"Gimmie the remote, bitch! I wanna change the channel!" Chris Bennion

The Taming of the Shrew is the world's most famous play about starving your wife into submission. To commemorate 20 years of performing free Shakespeare plays in Puget Sound parks, Seattle Shakespeare Company has relaunched its popular trailer-park-themed rendition for a limited indoor run.

By most metrics, the production is a hit: David Quicksall's cocky Petruchio is the perfect foil to Kelly Kitchens's breathtaking Kate, and the supporting cast brings the robust physical comedy to life with enough grabbing, slapping, and swatting of asses to fell thespians with more delicate posteriors. A farcical death scene by Biondello (Brandon Ryan) stopped the show with its own round of applause.

The only problem I had with the comedy—other than Kate's earnest "submit to your husbands" speech, which I guess can't be helped—came from its setting. I understand the allure of launching a redneck revamp of Shrew. Designers can steal ideas straight off the set of Here Comes Honey Boo Boo, and characters are free to indulge in weird, stereotypical eccentricities (aging beauty queens, mesh-shirt-wearing army veterans). Hey, it's a trailer park! People are wacky!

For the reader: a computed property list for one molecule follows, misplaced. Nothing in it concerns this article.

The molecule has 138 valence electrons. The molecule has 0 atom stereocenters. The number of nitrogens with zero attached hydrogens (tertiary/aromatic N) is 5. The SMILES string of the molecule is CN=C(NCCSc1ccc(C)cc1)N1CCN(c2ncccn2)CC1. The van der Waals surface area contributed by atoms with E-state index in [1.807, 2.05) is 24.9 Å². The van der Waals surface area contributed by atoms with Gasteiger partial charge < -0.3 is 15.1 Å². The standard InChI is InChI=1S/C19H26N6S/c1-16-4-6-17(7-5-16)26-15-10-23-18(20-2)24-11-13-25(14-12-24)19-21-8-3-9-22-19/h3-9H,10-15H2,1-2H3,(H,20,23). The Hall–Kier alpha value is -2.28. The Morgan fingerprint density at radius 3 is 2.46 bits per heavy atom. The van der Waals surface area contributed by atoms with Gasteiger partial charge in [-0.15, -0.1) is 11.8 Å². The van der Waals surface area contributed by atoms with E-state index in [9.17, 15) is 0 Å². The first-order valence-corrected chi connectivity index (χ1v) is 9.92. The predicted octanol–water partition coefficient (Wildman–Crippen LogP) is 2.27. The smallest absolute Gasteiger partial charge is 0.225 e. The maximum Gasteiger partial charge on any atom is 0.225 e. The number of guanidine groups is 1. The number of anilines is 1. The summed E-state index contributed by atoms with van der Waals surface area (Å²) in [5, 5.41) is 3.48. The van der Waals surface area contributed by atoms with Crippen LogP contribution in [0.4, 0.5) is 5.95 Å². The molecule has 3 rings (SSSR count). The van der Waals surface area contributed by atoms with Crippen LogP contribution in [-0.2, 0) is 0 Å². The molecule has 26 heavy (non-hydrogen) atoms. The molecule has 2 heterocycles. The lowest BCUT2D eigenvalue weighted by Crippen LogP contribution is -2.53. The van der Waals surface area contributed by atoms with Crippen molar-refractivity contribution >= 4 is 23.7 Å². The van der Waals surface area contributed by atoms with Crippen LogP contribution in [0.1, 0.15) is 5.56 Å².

But such a production has to be careful to avoid abjectly mocking the poor. There's no need to use poor people for comic relief, especially when the production is no longer launched in a park (i.e., free! Accessible!) but costs $40 a ticket in a rich city that gets the vapors at the very mention of affordable-housing aPodments, let alone trailer parks.

Unfortunately, Shrew fails this bar in the opening of its second act, when we journey into Petruchio's home and meet his servants—dirty, cross-eyed, drooling, derrrrr-ing idiots who live under blue tarps and collectively can't manage to fetch a glass of water without spilling it. In this scene, poverty equals stupidity, and it's at this point that Shrew lost me. recommended